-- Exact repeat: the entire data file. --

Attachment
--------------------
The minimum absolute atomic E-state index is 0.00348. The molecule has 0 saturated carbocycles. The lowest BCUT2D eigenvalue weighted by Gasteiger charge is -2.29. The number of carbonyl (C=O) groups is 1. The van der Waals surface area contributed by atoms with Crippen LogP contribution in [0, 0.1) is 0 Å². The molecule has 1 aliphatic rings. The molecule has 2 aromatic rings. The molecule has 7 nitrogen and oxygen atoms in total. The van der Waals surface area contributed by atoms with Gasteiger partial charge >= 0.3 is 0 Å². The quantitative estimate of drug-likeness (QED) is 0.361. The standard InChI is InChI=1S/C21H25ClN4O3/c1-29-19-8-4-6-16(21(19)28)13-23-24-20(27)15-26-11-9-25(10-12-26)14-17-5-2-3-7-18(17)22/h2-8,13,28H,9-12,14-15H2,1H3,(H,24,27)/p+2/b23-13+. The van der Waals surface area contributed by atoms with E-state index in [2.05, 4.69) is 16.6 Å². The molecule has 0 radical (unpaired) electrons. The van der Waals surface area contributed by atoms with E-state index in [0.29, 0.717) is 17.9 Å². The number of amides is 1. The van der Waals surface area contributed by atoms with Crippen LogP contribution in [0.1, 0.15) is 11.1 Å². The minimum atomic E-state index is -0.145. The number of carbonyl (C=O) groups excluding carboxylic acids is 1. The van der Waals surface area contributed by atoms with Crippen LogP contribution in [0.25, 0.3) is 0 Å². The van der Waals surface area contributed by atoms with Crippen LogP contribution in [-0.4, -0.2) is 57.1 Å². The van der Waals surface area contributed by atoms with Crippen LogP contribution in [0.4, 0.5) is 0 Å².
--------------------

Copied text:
The minimum absolute atomic E-state index is 0.00348. The molecule has 0 saturated carbocycles. The lowest BCUT2D eigenvalue weighted by Gasteiger charge is -2.29. The number of carbonyl (C=O) groups is 1. The van der Waals surface area contributed by atoms with Crippen LogP contribution in [0, 0.1) is 0 Å². The molecule has 1 aliphatic rings. The molecule has 2 aromatic rings. The molecule has 7 nitrogen and oxygen atoms in total. The van der Waals surface area contributed by atoms with Gasteiger partial charge >= 0.3 is 0 Å². The quantitative estimate of drug-likeness (QED) is 0.361. The standard InChI is InChI=1S/C21H25ClN4O3/c1-29-19-8-4-6-16(21(19)28)13-23-24-20(27)15-26-11-9-25(10-12-26)14-17-5-2-3-7-18(17)22/h2-8,13,28H,9-12,14-15H2,1H3,(H,24,27)/p+2/b23-13+. The van der Waals surface area contributed by atoms with E-state index in [2.05, 4.69) is 16.6 Å². The molecule has 0 radical (unpaired) electrons. The van der Waals surface area contributed by atoms with E-state index in [0.29, 0.717) is 17.9 Å². The number of amides is 1. The van der Waals surface area contributed by atoms with Crippen LogP contribution in [0.1, 0.15) is 11.1 Å². The minimum atomic E-state index is -0.145. The number of carbonyl (C=O) groups excluding carboxylic acids is 1. The van der Waals surface area contributed by atoms with Crippen LogP contribution in [0.25, 0.3) is 0 Å². The van der Waals surface area contributed by atoms with Crippen LogP contribution in [-0.4, -0.2) is 57.1 Å². The van der Waals surface area contributed by atoms with Crippen LogP contribution in [0.4, 0.5) is 0 Å².